WEL recognises that unemployment has become endemic, that there are always more job seekers than jobs, but also that there are some areas where jobs do exist and are not taken up. There are areas of high unemployment and sometimes cultures of non employment that have become a response to lack of expectations about finding paid work. The claims and counter claims of both ALP and Coalition do not cover up the problem that probably over a million are unemployed, if the definition of wanting paid jobs and being available is taken and there are many others who are underemployed in hours or skills. Therefore we see the problem as one of demand and not supply, though there are areas of skill shortage as well. So the capability of governments will need to be assessed on how they deal with the numbers of people who are in need of both income support and work experience, and often training.
WEL is not impressed with Governments who tend to blame the unemployed, focus mainly on cutting income support and fail to recognise that there are jobs aplenty in areas such as community services and bush regeneration. There is pressure under new workplace agreements to work overtime at low rates of pay, rather than hire new workers, and for people to work unregulated hours which seem to be ever longer in other jobs for no extra pay. We have raised the issue of time poverty for paid workers to manage their dual roles, and would like to see paid jobs more equitably distributed.
|1993-96 under Labor||0|
Working Nation had an integrated approach to both upskilling the unemployed and also providing some resources to community organisations to provide work experiences, women were seen as a group needing programs, particularly those deemed to be at risk including some returning to paid work after child rearing. There were programs for younger people including girls that offered training and support, as well as wage subsidies for those out of work for long periods. Growth in jobs and some creation of jobs in the non-profit sector. 600,000 new jobs in three years were created.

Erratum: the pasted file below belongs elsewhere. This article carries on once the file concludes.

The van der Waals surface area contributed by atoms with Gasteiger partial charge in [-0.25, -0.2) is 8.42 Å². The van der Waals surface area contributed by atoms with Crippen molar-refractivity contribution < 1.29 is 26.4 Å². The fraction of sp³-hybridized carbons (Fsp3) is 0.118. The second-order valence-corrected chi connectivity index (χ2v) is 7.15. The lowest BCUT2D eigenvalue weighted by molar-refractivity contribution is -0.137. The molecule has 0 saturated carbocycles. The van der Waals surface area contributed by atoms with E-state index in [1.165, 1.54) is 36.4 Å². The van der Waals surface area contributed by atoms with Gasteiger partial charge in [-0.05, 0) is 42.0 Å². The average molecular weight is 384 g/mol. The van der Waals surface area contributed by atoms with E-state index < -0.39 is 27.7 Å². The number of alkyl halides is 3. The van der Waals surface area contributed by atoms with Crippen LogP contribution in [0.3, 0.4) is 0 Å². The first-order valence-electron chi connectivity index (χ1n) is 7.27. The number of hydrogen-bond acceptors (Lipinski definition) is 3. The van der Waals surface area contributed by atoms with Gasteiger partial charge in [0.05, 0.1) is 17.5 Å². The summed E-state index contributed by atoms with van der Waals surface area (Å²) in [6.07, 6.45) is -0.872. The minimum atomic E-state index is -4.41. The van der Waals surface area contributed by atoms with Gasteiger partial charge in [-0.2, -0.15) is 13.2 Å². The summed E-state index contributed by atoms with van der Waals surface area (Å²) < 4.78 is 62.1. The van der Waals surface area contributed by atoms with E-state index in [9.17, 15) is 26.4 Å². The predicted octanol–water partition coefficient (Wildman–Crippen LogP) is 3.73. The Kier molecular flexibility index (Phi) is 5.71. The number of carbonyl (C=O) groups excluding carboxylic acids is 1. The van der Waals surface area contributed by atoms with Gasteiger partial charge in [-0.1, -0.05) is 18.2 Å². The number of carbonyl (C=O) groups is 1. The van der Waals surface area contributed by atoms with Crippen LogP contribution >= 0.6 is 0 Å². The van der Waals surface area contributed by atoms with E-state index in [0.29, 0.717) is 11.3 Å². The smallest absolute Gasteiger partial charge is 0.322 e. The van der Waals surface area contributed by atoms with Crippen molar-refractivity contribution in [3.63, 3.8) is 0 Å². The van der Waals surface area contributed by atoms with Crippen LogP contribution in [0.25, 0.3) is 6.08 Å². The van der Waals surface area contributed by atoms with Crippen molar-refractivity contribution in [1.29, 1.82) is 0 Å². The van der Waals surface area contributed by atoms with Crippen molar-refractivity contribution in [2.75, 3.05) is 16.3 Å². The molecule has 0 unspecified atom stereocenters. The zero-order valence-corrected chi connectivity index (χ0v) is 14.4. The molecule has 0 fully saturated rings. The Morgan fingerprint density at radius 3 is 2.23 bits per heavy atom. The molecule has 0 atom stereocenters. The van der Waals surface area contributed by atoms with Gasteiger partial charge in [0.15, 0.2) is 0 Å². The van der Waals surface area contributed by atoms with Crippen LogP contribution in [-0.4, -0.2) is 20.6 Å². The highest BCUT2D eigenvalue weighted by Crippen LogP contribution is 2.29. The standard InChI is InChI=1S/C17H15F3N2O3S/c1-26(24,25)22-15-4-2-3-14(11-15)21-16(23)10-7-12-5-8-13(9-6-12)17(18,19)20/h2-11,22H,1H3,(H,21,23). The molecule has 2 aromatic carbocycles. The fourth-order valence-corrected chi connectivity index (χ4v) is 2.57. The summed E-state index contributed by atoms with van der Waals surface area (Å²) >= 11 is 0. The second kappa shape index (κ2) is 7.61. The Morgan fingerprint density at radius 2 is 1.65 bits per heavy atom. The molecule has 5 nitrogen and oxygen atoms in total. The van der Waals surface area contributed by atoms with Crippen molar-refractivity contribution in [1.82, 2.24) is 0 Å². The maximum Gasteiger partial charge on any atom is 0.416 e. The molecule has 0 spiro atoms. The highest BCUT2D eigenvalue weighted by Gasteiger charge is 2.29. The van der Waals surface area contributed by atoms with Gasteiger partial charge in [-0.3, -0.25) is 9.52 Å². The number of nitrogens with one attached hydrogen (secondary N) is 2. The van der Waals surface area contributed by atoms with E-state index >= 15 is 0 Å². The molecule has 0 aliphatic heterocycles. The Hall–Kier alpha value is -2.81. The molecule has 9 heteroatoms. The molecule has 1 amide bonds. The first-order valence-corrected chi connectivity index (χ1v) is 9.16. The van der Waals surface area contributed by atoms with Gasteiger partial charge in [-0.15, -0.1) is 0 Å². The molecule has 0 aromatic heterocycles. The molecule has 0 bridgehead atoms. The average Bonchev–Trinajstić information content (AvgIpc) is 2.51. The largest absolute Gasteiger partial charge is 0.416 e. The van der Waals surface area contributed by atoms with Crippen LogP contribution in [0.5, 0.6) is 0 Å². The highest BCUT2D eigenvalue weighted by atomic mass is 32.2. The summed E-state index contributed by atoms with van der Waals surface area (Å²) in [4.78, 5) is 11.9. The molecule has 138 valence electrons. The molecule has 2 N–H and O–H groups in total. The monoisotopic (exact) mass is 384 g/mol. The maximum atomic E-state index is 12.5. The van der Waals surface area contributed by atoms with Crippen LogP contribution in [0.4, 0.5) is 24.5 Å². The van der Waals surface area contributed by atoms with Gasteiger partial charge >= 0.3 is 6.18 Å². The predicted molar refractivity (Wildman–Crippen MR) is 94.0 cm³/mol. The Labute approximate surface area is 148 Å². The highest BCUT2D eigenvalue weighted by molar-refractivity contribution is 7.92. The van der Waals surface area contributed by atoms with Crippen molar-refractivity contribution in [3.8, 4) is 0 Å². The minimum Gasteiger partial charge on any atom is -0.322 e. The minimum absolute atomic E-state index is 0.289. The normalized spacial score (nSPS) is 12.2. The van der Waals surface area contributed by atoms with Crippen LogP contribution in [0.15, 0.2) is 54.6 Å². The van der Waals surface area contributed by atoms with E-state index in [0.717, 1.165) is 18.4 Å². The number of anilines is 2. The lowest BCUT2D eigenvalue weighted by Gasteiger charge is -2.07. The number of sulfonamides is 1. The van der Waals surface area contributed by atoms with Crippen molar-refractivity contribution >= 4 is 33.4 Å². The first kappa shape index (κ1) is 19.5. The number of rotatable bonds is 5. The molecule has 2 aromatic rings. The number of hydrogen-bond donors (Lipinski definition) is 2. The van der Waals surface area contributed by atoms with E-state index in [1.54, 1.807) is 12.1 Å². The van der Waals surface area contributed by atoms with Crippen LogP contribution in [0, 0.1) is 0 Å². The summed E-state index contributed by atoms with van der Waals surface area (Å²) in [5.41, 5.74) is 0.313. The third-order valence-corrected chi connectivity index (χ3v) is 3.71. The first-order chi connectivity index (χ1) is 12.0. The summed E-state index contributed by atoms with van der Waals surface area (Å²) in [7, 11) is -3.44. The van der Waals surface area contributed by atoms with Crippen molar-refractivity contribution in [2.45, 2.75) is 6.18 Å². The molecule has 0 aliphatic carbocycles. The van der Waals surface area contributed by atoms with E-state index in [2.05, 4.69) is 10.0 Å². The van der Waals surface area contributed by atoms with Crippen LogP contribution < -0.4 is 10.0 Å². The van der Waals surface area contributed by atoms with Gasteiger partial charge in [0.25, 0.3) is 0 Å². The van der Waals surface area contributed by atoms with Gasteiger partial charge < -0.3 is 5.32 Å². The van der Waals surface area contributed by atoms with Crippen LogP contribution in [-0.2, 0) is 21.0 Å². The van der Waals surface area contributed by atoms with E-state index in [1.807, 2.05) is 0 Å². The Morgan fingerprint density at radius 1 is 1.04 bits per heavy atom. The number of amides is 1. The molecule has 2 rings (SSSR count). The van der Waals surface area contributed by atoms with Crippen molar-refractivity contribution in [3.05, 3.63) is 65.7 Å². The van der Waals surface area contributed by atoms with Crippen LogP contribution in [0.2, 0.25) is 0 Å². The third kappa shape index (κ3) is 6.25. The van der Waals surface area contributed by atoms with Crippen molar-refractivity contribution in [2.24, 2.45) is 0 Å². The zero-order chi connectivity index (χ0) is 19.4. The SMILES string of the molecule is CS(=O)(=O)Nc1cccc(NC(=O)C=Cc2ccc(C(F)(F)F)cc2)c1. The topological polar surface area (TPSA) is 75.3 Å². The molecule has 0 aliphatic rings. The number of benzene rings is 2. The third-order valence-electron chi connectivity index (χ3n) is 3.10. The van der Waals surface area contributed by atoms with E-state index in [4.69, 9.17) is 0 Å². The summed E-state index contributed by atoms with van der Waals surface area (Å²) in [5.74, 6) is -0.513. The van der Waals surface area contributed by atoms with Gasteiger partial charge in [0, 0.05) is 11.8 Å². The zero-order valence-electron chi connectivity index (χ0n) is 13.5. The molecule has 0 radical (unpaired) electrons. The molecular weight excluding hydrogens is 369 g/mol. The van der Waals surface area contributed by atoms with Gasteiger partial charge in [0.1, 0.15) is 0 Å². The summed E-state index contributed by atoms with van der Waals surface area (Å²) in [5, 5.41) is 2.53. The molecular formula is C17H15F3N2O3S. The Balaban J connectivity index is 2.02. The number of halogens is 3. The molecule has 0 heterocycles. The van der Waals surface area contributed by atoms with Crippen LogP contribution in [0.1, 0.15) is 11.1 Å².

Courses often not relevant to jobs. Changes to unemployment benefit requirements made it difficult for older women who needed to show searches for non-existent jobs. Some programs did not work. Started contracting out to brokers and toughening up conditions and penalties. High unemployment when they left office.
|1996-98 under the Liberal/National Party Coalition||-3|
Green Corp jobs and work for the dole created some socially useful jobs but the debate around their establishment was purely populist. Some growth in jobs but cuts in others negated the effects. 300,000 new jobs were created but this is slower than the Labor achievements.
Major cuts to the funds for Labour market programs, cuts to courses and reduced funds for wage subsidies and other programs. Concept of compulsory reciprocity and problem of naming a program 'work for the dole' which creates stigma. Major cuts in public service employment reducing jobs available.
Recent major restructure of CES abolished the idea of a universal employment service and put a limited employment service out to contract as a program offering job seekers with price tags. Restriction of eligibility for inclusion in the program excluded many young people, newly arrived migrants and, especially important to women, unemployed partners of employed spouses, so women returning from domestic life were no longer eligible for assistance or courses. Some minor changes recently but only to extend job matching to extra unemployed.
|Election Promises by Labor||+1|
Reduce unemployment to 5% and put some resources back into training and other labour market programs.
Comment: still scared to create jobs despite the evaluations showing that subsidising jobs was one of the most effective parts of Working Nation.
|Election Promises by Liberal/National Party Coalition||-1|
Claim GST will create jobs later and there will be more major projects out of Federation funds and sale of Telstra but no plans for the unemployed specifically.
No commitments to targets and an ongoing commitment the limping version of employment national despite problems galore.
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Page created 20 September 1998; last updated 20 September 1998